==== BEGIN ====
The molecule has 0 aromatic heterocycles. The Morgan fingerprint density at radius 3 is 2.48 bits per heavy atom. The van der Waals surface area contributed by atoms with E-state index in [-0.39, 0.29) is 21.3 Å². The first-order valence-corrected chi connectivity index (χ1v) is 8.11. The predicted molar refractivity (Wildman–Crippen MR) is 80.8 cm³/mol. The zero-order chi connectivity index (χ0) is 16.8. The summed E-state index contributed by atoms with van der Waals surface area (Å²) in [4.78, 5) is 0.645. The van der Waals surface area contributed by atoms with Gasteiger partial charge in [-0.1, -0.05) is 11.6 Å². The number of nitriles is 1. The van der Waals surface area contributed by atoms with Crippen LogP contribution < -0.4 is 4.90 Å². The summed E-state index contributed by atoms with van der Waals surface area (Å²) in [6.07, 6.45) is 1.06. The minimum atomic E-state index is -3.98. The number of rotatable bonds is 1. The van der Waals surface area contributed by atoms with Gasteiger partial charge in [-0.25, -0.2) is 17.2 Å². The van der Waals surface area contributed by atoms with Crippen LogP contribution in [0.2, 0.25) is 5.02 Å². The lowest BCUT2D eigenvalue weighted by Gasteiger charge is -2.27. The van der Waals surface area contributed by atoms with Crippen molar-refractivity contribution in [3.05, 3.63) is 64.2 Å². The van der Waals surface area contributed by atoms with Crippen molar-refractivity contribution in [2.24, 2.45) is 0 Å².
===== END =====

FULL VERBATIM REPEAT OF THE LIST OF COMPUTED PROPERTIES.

The molecule has 0 aromatic heterocycles. The Morgan fingerprint density at radius 3 is 2.48 bits per heavy atom. The van der Waals surface area contributed by atoms with E-state index in [-0.39, 0.29) is 21.3 Å². The first-order valence-corrected chi connectivity index (χ1v) is 8.11. The predicted molar refractivity (Wildman–Crippen MR) is 80.8 cm³/mol. The zero-order chi connectivity index (χ0) is 16.8. The summed E-state index contributed by atoms with van der Waals surface area (Å²) in [4.78, 5) is 0.645. The van der Waals surface area contributed by atoms with Gasteiger partial charge in [-0.1, -0.05) is 11.6 Å². The number of nitriles is 1. The van der Waals surface area contributed by atoms with Crippen LogP contribution < -0.4 is 4.90 Å². The summed E-state index contributed by atoms with van der Waals surface area (Å²) in [6.07, 6.45) is 1.06. The minimum atomic E-state index is -3.98. The number of rotatable bonds is 1. The van der Waals surface area contributed by atoms with Gasteiger partial charge in [-0.25, -0.2) is 17.2 Å². The van der Waals surface area contributed by atoms with Crippen LogP contribution in [0.2, 0.25) is 5.02 Å². The lowest BCUT2D eigenvalue weighted by Gasteiger charge is -2.27. The van der Waals surface area contributed by atoms with Crippen molar-refractivity contribution in [3.05, 3.63) is 64.2 Å². The van der Waals surface area contributed by atoms with Crippen molar-refractivity contribution in [2.24, 2.45) is 0 Å².